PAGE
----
Gathering groups for anything can be difficult. Running them can be even harder, especially when there’s people’s passions and ambitions on the line. After you gather the team, you need to set people roles and keep group moral high, while making sure to balance people’s ambitions and visions for the project. Even if you’re the group lead, you’re no longer the only person shaping the project anymore and balancing conflicting visions can be difficult. Here are some basic tips to help your team have a better chance at succeeding.
Too Many Cooks!
First, only take on people you need. The old adage of, “Too many cooks spoil the broth,” is especially applicable here. People are both your greatest resource and your worst liabilities. Figure out the scope of your idea, and then how many people it would need to come to light in a reasonable time frame. If you’re starting with a team already made, adjust scope to the number of people in a similar way. If people are sticking around, they want to be involved and make meaningful impact on the project, so have a project big enough to allow that, without making it so big you need to take on more people. Expand or trim down as needed.
Second, watch out for conflicting egos. In a project where passion is everyone’s paycheck, conflicting ideas can pop up quite often, and running on passion can make anyone stubborn. Dividing people up so anyone with a lot of ambition will be able to affect the project in a significant way will help curb this problem, although constant communication with all parties will still be required.
We Play Platformers on Tuesday
Third, watch out for cliques. Group members that are really close to each other to the point of excluding others can cause significant problems, and I’ve actually lost one of my own projects to this problem. The clique can echo chamber their ideas, instead of discussing them with the group, causing an ego clash, as the clique will be more stubborn than normal. A way to circumvent this is to break up the group, trying to have them interact with as many other team members as possible.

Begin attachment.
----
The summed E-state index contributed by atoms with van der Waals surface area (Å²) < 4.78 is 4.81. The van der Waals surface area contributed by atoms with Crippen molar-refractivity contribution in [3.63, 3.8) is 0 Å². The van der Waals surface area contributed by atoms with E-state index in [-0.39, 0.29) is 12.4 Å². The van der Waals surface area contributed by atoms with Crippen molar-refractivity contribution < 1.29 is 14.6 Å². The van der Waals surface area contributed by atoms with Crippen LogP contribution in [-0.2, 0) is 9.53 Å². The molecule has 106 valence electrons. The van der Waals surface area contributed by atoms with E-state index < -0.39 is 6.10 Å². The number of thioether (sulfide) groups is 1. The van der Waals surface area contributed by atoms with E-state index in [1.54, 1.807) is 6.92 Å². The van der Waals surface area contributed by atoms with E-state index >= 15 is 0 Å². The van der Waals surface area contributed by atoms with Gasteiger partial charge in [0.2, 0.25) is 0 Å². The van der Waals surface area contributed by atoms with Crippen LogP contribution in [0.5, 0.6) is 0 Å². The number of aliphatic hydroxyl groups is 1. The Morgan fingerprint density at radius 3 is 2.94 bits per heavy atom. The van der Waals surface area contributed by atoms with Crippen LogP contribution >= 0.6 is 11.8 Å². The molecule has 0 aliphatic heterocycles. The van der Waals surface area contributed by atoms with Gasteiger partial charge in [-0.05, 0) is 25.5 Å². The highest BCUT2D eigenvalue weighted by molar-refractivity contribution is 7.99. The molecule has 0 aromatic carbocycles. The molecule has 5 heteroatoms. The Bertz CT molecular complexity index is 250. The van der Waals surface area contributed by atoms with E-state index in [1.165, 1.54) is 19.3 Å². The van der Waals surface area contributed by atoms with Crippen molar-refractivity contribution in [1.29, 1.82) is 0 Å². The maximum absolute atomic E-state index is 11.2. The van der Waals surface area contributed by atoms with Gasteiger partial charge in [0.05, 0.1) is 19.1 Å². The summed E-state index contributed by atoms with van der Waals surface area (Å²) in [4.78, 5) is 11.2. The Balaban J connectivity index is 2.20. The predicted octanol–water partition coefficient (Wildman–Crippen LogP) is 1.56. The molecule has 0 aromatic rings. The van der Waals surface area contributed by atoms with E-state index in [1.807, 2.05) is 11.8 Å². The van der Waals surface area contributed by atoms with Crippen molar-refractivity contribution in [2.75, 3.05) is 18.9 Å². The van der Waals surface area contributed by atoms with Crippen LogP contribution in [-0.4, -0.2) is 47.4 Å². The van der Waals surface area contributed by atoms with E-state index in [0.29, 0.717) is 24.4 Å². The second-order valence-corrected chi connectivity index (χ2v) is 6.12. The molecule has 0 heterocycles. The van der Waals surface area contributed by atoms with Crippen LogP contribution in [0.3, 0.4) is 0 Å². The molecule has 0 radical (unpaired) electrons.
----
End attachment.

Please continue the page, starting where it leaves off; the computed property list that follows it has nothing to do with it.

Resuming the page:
Is It Snowing?
Fourth, watch out for flakes. Generally people that will flake out will also be mercurial and temperamental. Your group flaking out can be mitigated by doing short “touch-base” sessions and by doing small, frequent, and aggressive deadlines at the beginning. Try to keep morale high, and look for lack of drive. As the leader, make yourself seem open to criticism by asking for feedback with a simple, “Does anyone have any other concerns?” at the end of meetings.
Good Luck, Cat Wrangler
While you can’t do anything about people that are actually unreasonable, most people that would be interested in joining any kind of project in the first place will do their best to help it succeed, but not everyone is well versed in group dynamics and don’t understand how all their personal actions affect the group and the project. Emotions can run high, and general inexperience can cause many problems in fledgling teams. As the group lead or organizer, it usually falls to you to make sure everyone is equally heard, is on task, and is working together. Most problems can be abated with frequent check ins and incremental deadlines, and asking for suggestions or feedback. Everyone on a project wants it to succeed—it’s just a matter of making sure everyone is heard and included.